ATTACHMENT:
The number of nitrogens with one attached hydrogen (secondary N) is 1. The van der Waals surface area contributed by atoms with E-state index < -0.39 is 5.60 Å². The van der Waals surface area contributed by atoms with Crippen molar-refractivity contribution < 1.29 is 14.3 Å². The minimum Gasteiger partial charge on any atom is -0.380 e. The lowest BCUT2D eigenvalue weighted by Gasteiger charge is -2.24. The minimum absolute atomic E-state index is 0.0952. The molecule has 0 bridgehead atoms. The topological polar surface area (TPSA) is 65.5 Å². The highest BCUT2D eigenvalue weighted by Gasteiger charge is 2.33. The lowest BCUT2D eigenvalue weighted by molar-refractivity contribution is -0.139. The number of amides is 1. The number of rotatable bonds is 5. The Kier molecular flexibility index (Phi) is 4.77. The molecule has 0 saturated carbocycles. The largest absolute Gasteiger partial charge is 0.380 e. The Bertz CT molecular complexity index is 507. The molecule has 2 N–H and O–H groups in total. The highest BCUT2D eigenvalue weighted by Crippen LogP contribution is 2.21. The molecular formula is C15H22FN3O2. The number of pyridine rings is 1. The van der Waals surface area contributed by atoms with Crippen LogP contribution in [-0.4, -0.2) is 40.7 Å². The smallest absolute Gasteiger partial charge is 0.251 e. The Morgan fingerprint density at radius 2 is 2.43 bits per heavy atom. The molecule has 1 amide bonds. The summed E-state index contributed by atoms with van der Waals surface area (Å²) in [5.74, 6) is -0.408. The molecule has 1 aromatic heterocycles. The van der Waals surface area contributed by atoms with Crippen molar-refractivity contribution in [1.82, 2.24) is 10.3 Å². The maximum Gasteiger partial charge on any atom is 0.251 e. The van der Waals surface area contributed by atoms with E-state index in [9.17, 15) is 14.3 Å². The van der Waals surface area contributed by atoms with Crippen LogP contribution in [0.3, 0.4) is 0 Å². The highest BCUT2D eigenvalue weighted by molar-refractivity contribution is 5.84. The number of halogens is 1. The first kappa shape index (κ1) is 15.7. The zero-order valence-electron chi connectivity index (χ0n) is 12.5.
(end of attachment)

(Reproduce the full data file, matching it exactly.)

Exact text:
The number of nitrogens with one attached hydrogen (secondary N) is 1. The van der Waals surface area contributed by atoms with E-state index < -0.39 is 5.60 Å². The van der Waals surface area contributed by atoms with Crippen molar-refractivity contribution < 1.29 is 14.3 Å². The minimum Gasteiger partial charge on any atom is -0.380 e. The lowest BCUT2D eigenvalue weighted by Gasteiger charge is -2.24. The minimum absolute atomic E-state index is 0.0952. The molecule has 0 bridgehead atoms. The topological polar surface area (TPSA) is 65.5 Å². The highest BCUT2D eigenvalue weighted by Gasteiger charge is 2.33. The lowest BCUT2D eigenvalue weighted by molar-refractivity contribution is -0.139. The number of amides is 1. The number of rotatable bonds is 5. The Kier molecular flexibility index (Phi) is 4.77. The molecule has 0 saturated carbocycles. The largest absolute Gasteiger partial charge is 0.380 e. The Bertz CT molecular complexity index is 507. The molecule has 2 N–H and O–H groups in total. The highest BCUT2D eigenvalue weighted by Crippen LogP contribution is 2.21. The molecular formula is C15H22FN3O2. The number of pyridine rings is 1. The van der Waals surface area contributed by atoms with Crippen LogP contribution in [-0.4, -0.2) is 40.7 Å². The smallest absolute Gasteiger partial charge is 0.251 e. The Morgan fingerprint density at radius 2 is 2.43 bits per heavy atom. The molecule has 1 amide bonds. The summed E-state index contributed by atoms with van der Waals surface area (Å²) in [5.74, 6) is -0.408. The molecule has 1 aromatic heterocycles. The van der Waals surface area contributed by atoms with Crippen molar-refractivity contribution in [1.82, 2.24) is 10.3 Å². The maximum Gasteiger partial charge on any atom is 0.251 e. The van der Waals surface area contributed by atoms with E-state index in [9.17, 15) is 14.3 Å². The van der Waals surface area contributed by atoms with Crippen LogP contribution in [0.3, 0.4) is 0 Å². The highest BCUT2D eigenvalue weighted by molar-refractivity contribution is 5.84. The number of halogens is 1. The first kappa shape index (κ1) is 15.7. The zero-order valence-electron chi connectivity index (χ0n) is 12.5.